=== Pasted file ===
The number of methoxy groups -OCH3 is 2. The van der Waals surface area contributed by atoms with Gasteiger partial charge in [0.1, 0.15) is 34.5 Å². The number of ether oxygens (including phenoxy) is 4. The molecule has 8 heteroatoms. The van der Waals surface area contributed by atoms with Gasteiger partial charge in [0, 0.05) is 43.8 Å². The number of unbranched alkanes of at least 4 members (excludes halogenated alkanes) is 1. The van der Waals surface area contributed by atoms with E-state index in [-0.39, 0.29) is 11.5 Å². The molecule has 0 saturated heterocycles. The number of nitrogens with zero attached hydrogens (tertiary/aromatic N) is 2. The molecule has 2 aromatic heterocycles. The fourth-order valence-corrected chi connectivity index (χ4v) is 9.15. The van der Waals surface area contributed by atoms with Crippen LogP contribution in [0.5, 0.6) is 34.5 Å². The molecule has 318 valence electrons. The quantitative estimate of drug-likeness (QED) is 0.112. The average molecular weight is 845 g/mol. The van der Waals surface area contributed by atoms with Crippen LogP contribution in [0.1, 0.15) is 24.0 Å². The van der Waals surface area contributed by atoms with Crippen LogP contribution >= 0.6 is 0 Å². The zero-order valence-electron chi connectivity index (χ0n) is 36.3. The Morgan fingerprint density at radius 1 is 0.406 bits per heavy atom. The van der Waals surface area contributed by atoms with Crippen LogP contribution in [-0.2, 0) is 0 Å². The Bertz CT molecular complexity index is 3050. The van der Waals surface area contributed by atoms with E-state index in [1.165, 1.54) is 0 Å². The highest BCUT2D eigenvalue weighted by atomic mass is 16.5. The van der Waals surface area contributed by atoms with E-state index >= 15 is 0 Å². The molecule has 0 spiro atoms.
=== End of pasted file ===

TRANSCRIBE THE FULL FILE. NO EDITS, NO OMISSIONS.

The number of methoxy groups -OCH3 is 2. The van der Waals surface area contributed by atoms with Gasteiger partial charge in [0.1, 0.15) is 34.5 Å². The number of ether oxygens (including phenoxy) is 4. The molecule has 8 heteroatoms. The van der Waals surface area contributed by atoms with Gasteiger partial charge in [0, 0.05) is 43.8 Å². The number of unbranched alkanes of at least 4 members (excludes halogenated alkanes) is 1. The van der Waals surface area contributed by atoms with E-state index in [-0.39, 0.29) is 11.5 Å². The molecule has 0 saturated heterocycles. The number of nitrogens with zero attached hydrogens (tertiary/aromatic N) is 2. The molecule has 2 aromatic heterocycles. The fourth-order valence-corrected chi connectivity index (χ4v) is 9.15. The van der Waals surface area contributed by atoms with Crippen LogP contribution in [0.5, 0.6) is 34.5 Å². The molecule has 318 valence electrons. The quantitative estimate of drug-likeness (QED) is 0.112. The average molecular weight is 845 g/mol. The van der Waals surface area contributed by atoms with Crippen LogP contribution in [0.1, 0.15) is 24.0 Å². The van der Waals surface area contributed by atoms with Crippen LogP contribution >= 0.6 is 0 Å². The zero-order valence-electron chi connectivity index (χ0n) is 36.3. The Morgan fingerprint density at radius 1 is 0.406 bits per heavy atom. The van der Waals surface area contributed by atoms with Crippen LogP contribution in [-0.2, 0) is 0 Å². The Bertz CT molecular complexity index is 3050. The van der Waals surface area contributed by atoms with E-state index in [1.165, 1.54) is 0 Å². The highest BCUT2D eigenvalue weighted by atomic mass is 16.5. The van der Waals surface area contributed by atoms with E-state index >= 15 is 0 Å². The molecule has 0 spiro atoms.